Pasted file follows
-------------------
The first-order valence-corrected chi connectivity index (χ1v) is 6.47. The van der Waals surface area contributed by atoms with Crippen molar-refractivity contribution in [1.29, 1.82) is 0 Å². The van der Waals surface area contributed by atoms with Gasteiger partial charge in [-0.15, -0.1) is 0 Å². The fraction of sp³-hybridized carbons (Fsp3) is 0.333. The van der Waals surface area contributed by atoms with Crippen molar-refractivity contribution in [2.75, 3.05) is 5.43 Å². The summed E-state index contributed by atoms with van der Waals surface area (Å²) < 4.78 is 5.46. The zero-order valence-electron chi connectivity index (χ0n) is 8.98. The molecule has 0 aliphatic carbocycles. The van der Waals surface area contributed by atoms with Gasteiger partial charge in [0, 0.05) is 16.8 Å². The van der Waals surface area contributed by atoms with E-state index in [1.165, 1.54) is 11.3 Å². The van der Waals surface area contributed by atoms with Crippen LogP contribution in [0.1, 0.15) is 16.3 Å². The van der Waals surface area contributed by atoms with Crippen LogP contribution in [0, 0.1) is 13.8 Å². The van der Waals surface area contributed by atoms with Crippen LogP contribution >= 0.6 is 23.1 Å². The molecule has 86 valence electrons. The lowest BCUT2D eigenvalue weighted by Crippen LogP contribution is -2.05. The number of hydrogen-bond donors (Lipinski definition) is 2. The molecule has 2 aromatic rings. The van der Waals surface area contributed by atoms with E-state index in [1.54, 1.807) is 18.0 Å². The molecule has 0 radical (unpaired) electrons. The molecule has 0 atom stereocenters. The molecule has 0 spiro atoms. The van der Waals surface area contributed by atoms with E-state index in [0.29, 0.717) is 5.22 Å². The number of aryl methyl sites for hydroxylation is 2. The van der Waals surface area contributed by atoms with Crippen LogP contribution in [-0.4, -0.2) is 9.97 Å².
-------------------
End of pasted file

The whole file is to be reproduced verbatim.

The first-order valence-corrected chi connectivity index (χ1v) is 6.47. The van der Waals surface area contributed by atoms with Crippen molar-refractivity contribution in [1.29, 1.82) is 0 Å². The van der Waals surface area contributed by atoms with Gasteiger partial charge in [-0.15, -0.1) is 0 Å². The fraction of sp³-hybridized carbons (Fsp3) is 0.333. The van der Waals surface area contributed by atoms with Crippen molar-refractivity contribution in [2.75, 3.05) is 5.43 Å². The summed E-state index contributed by atoms with van der Waals surface area (Å²) < 4.78 is 5.46. The zero-order valence-electron chi connectivity index (χ0n) is 8.98. The molecule has 0 aliphatic carbocycles. The van der Waals surface area contributed by atoms with Gasteiger partial charge in [0, 0.05) is 16.8 Å². The van der Waals surface area contributed by atoms with E-state index in [1.165, 1.54) is 11.3 Å². The van der Waals surface area contributed by atoms with Crippen LogP contribution in [0.1, 0.15) is 16.3 Å². The van der Waals surface area contributed by atoms with Crippen LogP contribution in [0, 0.1) is 13.8 Å². The van der Waals surface area contributed by atoms with Crippen LogP contribution >= 0.6 is 23.1 Å². The molecule has 86 valence electrons. The lowest BCUT2D eigenvalue weighted by Crippen LogP contribution is -2.05. The number of hydrogen-bond donors (Lipinski definition) is 2. The molecule has 2 aromatic rings. The van der Waals surface area contributed by atoms with E-state index in [1.54, 1.807) is 18.0 Å². The molecule has 0 radical (unpaired) electrons. The molecule has 0 atom stereocenters. The molecule has 0 spiro atoms. The van der Waals surface area contributed by atoms with E-state index in [0.29, 0.717) is 5.22 Å². The number of aryl methyl sites for hydroxylation is 2. The van der Waals surface area contributed by atoms with Crippen LogP contribution in [-0.4, -0.2) is 9.97 Å².